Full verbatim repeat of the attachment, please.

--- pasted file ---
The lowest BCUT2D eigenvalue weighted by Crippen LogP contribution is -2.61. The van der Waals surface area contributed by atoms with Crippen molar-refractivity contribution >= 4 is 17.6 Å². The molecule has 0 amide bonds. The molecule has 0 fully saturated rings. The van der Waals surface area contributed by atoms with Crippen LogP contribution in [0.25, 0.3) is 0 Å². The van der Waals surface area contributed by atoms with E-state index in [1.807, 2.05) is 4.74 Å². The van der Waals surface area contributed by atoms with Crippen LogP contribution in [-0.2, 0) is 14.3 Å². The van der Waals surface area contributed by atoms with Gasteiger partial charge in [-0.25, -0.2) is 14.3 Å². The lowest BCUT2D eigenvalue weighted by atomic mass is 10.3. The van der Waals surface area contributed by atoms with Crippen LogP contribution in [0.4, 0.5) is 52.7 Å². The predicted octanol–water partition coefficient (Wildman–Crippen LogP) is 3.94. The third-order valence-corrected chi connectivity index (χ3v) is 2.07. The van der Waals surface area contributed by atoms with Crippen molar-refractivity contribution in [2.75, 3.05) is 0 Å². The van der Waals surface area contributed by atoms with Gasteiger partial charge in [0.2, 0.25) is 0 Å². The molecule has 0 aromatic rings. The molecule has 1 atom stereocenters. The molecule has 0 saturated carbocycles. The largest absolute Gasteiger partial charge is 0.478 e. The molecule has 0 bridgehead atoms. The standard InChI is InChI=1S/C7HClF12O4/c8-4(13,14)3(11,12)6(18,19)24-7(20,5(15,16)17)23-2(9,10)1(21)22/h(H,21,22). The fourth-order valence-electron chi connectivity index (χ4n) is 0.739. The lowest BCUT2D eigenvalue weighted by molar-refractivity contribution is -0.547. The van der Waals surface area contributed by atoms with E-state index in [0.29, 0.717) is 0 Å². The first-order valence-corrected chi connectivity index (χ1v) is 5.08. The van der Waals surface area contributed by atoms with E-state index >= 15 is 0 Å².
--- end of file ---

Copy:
The lowest BCUT2D eigenvalue weighted by Crippen LogP contribution is -2.61. The van der Waals surface area contributed by atoms with Crippen molar-refractivity contribution >= 4 is 17.6 Å². The molecule has 0 amide bonds. The molecule has 0 fully saturated rings. The van der Waals surface area contributed by atoms with Crippen LogP contribution in [0.25, 0.3) is 0 Å². The van der Waals surface area contributed by atoms with E-state index in [1.807, 2.05) is 4.74 Å². The van der Waals surface area contributed by atoms with Crippen LogP contribution in [-0.2, 0) is 14.3 Å². The van der Waals surface area contributed by atoms with Gasteiger partial charge in [-0.25, -0.2) is 14.3 Å². The lowest BCUT2D eigenvalue weighted by atomic mass is 10.3. The van der Waals surface area contributed by atoms with Crippen LogP contribution in [0.4, 0.5) is 52.7 Å². The predicted octanol–water partition coefficient (Wildman–Crippen LogP) is 3.94. The third-order valence-corrected chi connectivity index (χ3v) is 2.07. The van der Waals surface area contributed by atoms with Crippen molar-refractivity contribution in [2.75, 3.05) is 0 Å². The van der Waals surface area contributed by atoms with Gasteiger partial charge in [0.2, 0.25) is 0 Å². The molecule has 0 aromatic rings. The molecule has 1 atom stereocenters. The molecule has 0 saturated carbocycles. The largest absolute Gasteiger partial charge is 0.478 e. The molecule has 0 bridgehead atoms. The standard InChI is InChI=1S/C7HClF12O4/c8-4(13,14)3(11,12)6(18,19)24-7(20,5(15,16)17)23-2(9,10)1(21)22/h(H,21,22). The fourth-order valence-electron chi connectivity index (χ4n) is 0.739. The lowest BCUT2D eigenvalue weighted by molar-refractivity contribution is -0.547. The van der Waals surface area contributed by atoms with E-state index in [0.29, 0.717) is 0 Å². The first-order valence-corrected chi connectivity index (χ1v) is 5.08. The van der Waals surface area contributed by atoms with E-state index >= 15 is 0 Å².